New York: Wall Street stocks fell on Tuesday after a Moody’s warning about France’s credit rating added to worries about Europe and mixed earnings from some big corporations.
US stocks suffered their worst loss in two weeks on Monday, with the S&P 500 falling 1.9% after comments from Germany’s finance minister kept the focus on Europe.
International Business Machines Corp fell about 4% to $178.75 after Big Blue’s quarterly earnings beat failed to stem worries about a slowdown in technology spending.
Moody’s cautioned it may slap a negative outlook on France’s Aaa credit rating in the next three months if costs from helping to bail out banks and other euro zone members stretch its budget too thin.
China’s economic growth slowed in the third quarter to its weakest pace since early 2009. Gross domestic product rose 9.1% in the quarter from a year earlier, but was down from 9.5% in the previous period.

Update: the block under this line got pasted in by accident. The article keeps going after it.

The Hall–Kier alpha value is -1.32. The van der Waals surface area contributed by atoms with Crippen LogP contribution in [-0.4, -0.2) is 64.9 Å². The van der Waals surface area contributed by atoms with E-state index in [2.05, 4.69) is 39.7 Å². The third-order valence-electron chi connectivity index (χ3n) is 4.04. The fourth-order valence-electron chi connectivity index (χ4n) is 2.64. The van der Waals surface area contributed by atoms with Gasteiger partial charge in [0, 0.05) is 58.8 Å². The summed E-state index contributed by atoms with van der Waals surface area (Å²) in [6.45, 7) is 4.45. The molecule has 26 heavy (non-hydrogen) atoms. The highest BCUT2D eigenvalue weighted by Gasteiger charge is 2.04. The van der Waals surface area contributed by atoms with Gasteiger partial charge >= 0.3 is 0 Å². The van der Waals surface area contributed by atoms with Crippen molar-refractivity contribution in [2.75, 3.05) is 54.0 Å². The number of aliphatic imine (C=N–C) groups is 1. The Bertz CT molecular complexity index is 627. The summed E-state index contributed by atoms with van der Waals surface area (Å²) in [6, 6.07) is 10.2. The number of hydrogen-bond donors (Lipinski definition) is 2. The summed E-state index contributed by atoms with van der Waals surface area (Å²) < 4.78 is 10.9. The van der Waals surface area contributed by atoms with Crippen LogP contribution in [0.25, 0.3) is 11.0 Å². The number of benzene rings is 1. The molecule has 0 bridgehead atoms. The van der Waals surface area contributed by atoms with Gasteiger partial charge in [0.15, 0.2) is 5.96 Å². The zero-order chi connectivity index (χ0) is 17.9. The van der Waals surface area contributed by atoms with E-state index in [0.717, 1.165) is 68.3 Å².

“There is lot of confusion about how to interpret what’s going on,” said Nick Kalivas, an analyst at MF Global in Chicago. “People are trying to figure out what to do with earnings and China.”
The Dow Jones industrial average dropped 82.87 points, or 0.73%, to 11,314.13. The Standard & Poor’s 500 Index dropped 6.65 points, or 0.55%, to 1,194.21. The Nasdaq Composite Index dropped 22.07 points, or 0.84%, to 2,592.85.
Goldman Sachs Group Inc, the largest US investment bank, lost $428 million in the quarter, only its second quarterly loss as a public company, on a sharp decline in the value of investment securities and customer trading assets. The shares rose 0.5% to $97.47.
Bank of America Corp, the biggest US bank by assets, reported a $5.9 billion profit after accounting gains and asset sales, though the bank’s main businesses showed signs of weakness. The shares rose 3% to $6.20.